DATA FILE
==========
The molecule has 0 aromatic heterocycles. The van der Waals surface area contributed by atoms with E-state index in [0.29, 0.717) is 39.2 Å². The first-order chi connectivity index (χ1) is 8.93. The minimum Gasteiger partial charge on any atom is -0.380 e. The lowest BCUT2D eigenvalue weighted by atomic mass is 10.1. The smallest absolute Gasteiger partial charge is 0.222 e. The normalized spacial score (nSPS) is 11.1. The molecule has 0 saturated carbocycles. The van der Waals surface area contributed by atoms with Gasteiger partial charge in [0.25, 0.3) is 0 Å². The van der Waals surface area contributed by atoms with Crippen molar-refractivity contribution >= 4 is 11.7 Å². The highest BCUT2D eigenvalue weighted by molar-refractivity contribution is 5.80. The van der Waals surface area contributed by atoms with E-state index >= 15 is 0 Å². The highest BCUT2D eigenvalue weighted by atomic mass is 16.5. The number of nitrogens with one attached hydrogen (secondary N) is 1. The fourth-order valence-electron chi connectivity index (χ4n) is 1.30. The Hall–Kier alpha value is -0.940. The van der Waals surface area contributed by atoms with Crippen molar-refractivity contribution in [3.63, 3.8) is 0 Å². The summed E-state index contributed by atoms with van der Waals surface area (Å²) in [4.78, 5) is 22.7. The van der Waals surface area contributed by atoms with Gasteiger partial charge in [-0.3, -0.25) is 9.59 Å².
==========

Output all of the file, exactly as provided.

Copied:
The molecule has 0 aromatic heterocycles. The van der Waals surface area contributed by atoms with E-state index in [0.29, 0.717) is 39.2 Å². The first-order chi connectivity index (χ1) is 8.93. The minimum Gasteiger partial charge on any atom is -0.380 e. The lowest BCUT2D eigenvalue weighted by atomic mass is 10.1. The smallest absolute Gasteiger partial charge is 0.222 e. The normalized spacial score (nSPS) is 11.1. The molecule has 0 saturated carbocycles. The van der Waals surface area contributed by atoms with Gasteiger partial charge in [0.25, 0.3) is 0 Å². The van der Waals surface area contributed by atoms with Crippen molar-refractivity contribution >= 4 is 11.7 Å². The highest BCUT2D eigenvalue weighted by molar-refractivity contribution is 5.80. The van der Waals surface area contributed by atoms with E-state index >= 15 is 0 Å². The highest BCUT2D eigenvalue weighted by atomic mass is 16.5. The number of nitrogens with one attached hydrogen (secondary N) is 1. The fourth-order valence-electron chi connectivity index (χ4n) is 1.30. The Hall–Kier alpha value is -0.940. The van der Waals surface area contributed by atoms with Crippen molar-refractivity contribution in [3.63, 3.8) is 0 Å². The summed E-state index contributed by atoms with van der Waals surface area (Å²) in [4.78, 5) is 22.7. The van der Waals surface area contributed by atoms with Gasteiger partial charge in [-0.3, -0.25) is 9.59 Å².